Sulforaphane reduces obesity by reversing leptin resistance.
Lining Pan, Pauline
Hadley, Colleen K
Rizk, Nasser M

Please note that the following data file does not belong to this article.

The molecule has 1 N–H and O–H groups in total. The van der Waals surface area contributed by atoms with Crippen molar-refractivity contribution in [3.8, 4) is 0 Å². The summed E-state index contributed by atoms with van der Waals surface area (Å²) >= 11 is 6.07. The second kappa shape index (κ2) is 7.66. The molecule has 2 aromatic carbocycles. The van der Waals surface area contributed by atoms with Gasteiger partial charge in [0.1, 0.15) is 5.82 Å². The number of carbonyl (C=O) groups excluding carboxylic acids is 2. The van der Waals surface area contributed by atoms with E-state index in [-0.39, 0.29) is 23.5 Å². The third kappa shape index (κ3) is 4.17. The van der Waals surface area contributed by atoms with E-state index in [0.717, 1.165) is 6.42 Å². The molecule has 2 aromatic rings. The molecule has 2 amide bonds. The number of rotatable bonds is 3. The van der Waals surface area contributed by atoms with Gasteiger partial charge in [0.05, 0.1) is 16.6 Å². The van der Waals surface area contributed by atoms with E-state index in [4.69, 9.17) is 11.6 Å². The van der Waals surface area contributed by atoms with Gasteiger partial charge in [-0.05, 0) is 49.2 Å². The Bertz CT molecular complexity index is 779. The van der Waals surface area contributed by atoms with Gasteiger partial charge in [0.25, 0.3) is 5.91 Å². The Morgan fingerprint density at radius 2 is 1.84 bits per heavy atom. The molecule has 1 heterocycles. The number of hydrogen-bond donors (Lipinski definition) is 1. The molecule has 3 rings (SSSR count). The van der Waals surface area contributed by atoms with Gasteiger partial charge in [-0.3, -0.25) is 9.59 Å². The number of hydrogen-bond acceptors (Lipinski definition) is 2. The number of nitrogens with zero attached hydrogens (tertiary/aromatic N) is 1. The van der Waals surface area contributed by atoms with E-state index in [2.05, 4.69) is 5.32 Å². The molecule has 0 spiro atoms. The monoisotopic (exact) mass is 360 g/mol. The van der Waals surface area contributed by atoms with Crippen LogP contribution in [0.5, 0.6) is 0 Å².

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The ascending prevalence of obesity in recent decades is commonly associated with soaring morbidity and mortality rates, resulting in increased health-care costs and decreased quality of life. A systemic state of stress characterized by low-grade inflammation and pathological formation of reactive oxygen species (ROS) usually manifests in obesity. The transcription factor nuclear factor erythroid-derived 2-like 2 (NRF2) is the master regulator of the redox homeostasis and plays a critical role in the resolution of inflammation. Here, we show that the natural isothiocyanate and potent NRF2 activator sulforaphane reverses diet-induced obesity through a predominantly, but not exclusively, NRF2-dependent mechanism that requires a functional leptin receptor signaling and hyperleptinemia. Sulforaphane does not reduce the body weight or food intake of lean mice but induces an anorectic response when coadministered with exogenous leptin. Leptin-deficient mice and leptin receptor mutant mice display resistance to the weight-reducing effect of sulforaphane, supporting the conclusion that the antiobesity effect of sulforaphane requires functional leptin receptor signaling. Furthermore, our results suggest the skeletal muscle as the most notable site of action of sulforaphane whose peripheral NRF2 action signals to alleviate leptin resistance. Transcriptional profiling of six major metabolically relevant tissues highlights that sulforaphane suppresses fatty acid synthesis while promoting ribosome biogenesis, reducing ROS accumulation, and resolving inflammation, therefore representing a unique transcriptional program that leads to protection from obesity. Our findings argue for clinical evaluation of sulforaphane for weight loss and obesity-associated metabolic disorders.
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